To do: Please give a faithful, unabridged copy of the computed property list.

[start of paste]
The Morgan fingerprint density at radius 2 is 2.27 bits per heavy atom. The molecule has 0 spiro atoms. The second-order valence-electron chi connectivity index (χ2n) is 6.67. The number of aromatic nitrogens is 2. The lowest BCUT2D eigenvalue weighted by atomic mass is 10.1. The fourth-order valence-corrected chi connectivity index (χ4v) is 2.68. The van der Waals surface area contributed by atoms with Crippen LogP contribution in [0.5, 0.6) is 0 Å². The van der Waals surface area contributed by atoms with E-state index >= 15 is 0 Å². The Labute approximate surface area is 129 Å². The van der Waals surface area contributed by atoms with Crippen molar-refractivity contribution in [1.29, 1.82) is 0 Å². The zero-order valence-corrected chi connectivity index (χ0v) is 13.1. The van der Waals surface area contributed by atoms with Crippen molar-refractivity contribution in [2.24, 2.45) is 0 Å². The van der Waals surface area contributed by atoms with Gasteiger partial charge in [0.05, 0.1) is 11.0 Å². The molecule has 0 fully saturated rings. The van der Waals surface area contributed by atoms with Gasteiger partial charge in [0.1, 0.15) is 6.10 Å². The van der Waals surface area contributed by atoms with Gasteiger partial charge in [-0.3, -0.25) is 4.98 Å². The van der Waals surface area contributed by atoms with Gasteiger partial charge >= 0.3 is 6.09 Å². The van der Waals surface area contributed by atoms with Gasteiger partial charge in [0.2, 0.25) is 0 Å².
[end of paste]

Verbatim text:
The Morgan fingerprint density at radius 2 is 2.27 bits per heavy atom. The molecule has 0 spiro atoms. The second-order valence-electron chi connectivity index (χ2n) is 6.67. The number of aromatic nitrogens is 2. The lowest BCUT2D eigenvalue weighted by atomic mass is 10.1. The fourth-order valence-corrected chi connectivity index (χ4v) is 2.68. The van der Waals surface area contributed by atoms with Crippen LogP contribution in [0.5, 0.6) is 0 Å². The van der Waals surface area contributed by atoms with E-state index >= 15 is 0 Å². The Labute approximate surface area is 129 Å². The van der Waals surface area contributed by atoms with Crippen molar-refractivity contribution in [1.29, 1.82) is 0 Å². The zero-order valence-corrected chi connectivity index (χ0v) is 13.1. The van der Waals surface area contributed by atoms with Crippen molar-refractivity contribution in [2.24, 2.45) is 0 Å². The van der Waals surface area contributed by atoms with Gasteiger partial charge in [0.05, 0.1) is 11.0 Å². The molecule has 0 fully saturated rings. The van der Waals surface area contributed by atoms with Gasteiger partial charge in [0.1, 0.15) is 6.10 Å². The van der Waals surface area contributed by atoms with Gasteiger partial charge in [-0.3, -0.25) is 4.98 Å². The van der Waals surface area contributed by atoms with Gasteiger partial charge >= 0.3 is 6.09 Å². The van der Waals surface area contributed by atoms with Gasteiger partial charge in [0.2, 0.25) is 0 Å².